Our reason is simple: there is no constitutional entitlement to subsidy. The right to publish a newspaper does not imply a right to governmental funding, or even to a library where people can read the papers for free. A woman's right to choose whether to have an abortion does not imply a right to have the government cover the medical costs. See Maher v. Roe, 432 U.S. 464 (1977). A right to education does not imply a right to free transportation to school. See Kadrmas v. Dickinson Public Schools, 487 U.S. 450 (1988). A right to petition for redress of grievances does not imply a right to free writing paper and stamps. Federal courts are subsidized dispute-resolvers; filing fees defray only a small portion of the costs. A requirement that plaintiffs cover some of these costs cannot be called unconstitutional. The Supreme Court has never held that access to the courts must be free; it has concluded, rather, that reasonably adequate opportunities for access suffice. Lewis v. Casey, 518 U.S. 343 (1996). The First Congress--almost all of whose members attended either the Constitutional Convention in Philadelphia or the state ratifying conventions that put the Constitution into force, and which proposed the Bill of Rights to the states--provided for filing fees by all plaintiffs. See the Process Act of 1789, 1 Stat. 93 (setting fees in federal litigation at the same level charged by comparable state courts) (replaced by 1 Stat. 275 (1792) setting federal fees directly). Not until 1892 was provision made for any federal litigant to proceed in forma pauperis. This speaks volumes about the constitutionality of filing fees; otherwise the federal courts operated unconstitutionally for their first century.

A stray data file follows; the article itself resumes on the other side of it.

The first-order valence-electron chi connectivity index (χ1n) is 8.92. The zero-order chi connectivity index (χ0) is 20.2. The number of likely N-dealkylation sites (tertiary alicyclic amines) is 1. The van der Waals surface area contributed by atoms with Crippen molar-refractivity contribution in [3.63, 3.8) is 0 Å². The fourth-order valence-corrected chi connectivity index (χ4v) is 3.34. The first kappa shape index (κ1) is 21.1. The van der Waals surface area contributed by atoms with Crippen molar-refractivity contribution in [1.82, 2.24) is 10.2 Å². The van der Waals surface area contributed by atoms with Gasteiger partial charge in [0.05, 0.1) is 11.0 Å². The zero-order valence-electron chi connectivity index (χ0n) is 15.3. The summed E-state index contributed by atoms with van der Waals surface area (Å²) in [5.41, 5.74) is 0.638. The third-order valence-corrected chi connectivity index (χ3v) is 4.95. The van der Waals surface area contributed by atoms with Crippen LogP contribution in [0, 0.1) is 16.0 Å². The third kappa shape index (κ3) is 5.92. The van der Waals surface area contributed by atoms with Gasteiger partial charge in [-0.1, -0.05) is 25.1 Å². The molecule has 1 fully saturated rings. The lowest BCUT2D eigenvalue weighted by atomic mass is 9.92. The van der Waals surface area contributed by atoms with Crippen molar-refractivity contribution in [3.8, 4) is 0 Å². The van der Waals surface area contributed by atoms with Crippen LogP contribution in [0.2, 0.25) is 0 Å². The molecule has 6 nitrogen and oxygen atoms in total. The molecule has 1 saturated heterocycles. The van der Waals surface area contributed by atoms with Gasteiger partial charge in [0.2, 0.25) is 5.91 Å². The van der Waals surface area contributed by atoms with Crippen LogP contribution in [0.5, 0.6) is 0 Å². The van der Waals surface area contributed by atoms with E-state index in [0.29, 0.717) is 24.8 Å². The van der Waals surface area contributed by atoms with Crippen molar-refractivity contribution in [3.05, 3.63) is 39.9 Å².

Filing fees for civil suits have been challenged on constitutional grounds before, without success. United States v. Kras, 409 U.S. 434 (1973), rejects a constitutional objection to the filing fee in bankruptcy litigation. Although Congress must act rationally when deciding which litigants must contribute toward the costs of the judicial system, we have already held, see Zehner v. Trigg, 133 F.3d 459 (7th Cir. 1997), that it is within the legislative power to place special limitations on prisoners' litigation. Prisoners have ample time on their hands and have demonstrated a proclivity for frivolous suits to harass their accusers, the guards, and others who caused or manage their captivity. Section 1915(g) singles out only a subset of prisoners--those who have established, by their own conduct, that they are among the abusers of the judicial system. Requiring persons who have abused the forma pauperis privilege in the past to pay in the future is a sensible and modest step. See, e.g., In re Sindram, 498 U.S. 177 (1991) (requiring abusers to prepay in future cases); In re Skupniewitz, 73 F.3d 702 (7th Cir. 1996) (sustaining against constitutional attack a bar on civil litigation by abusers who have failed to pay sanctions). Section 1915(g) would come in for trouble if, like the statute in Lindsey v. Normet, 405 U.S. 56 (1972), it required one class of litigants to pay more than the full cost of litigation (in Lindsey the statute required an appellant to post a bond for double the judgment and costs). But since even full payment of the $150 filing fee leaves prisoners the recipients of a net subsidy, they have no complaint. Anyway, everyone allowed to proceed in forma pauperis owes the fees and must pay when able; the line drawn by sec. 1915(g) concerns only the timing of payment. Section 1915(g) does not have a substantive effect. That's why we held it applicable to cases in which the "strikes" predate the plra. See Abdul-Wadood v. Nathan, 91 F.3d 1023 (7th Cir. 1996).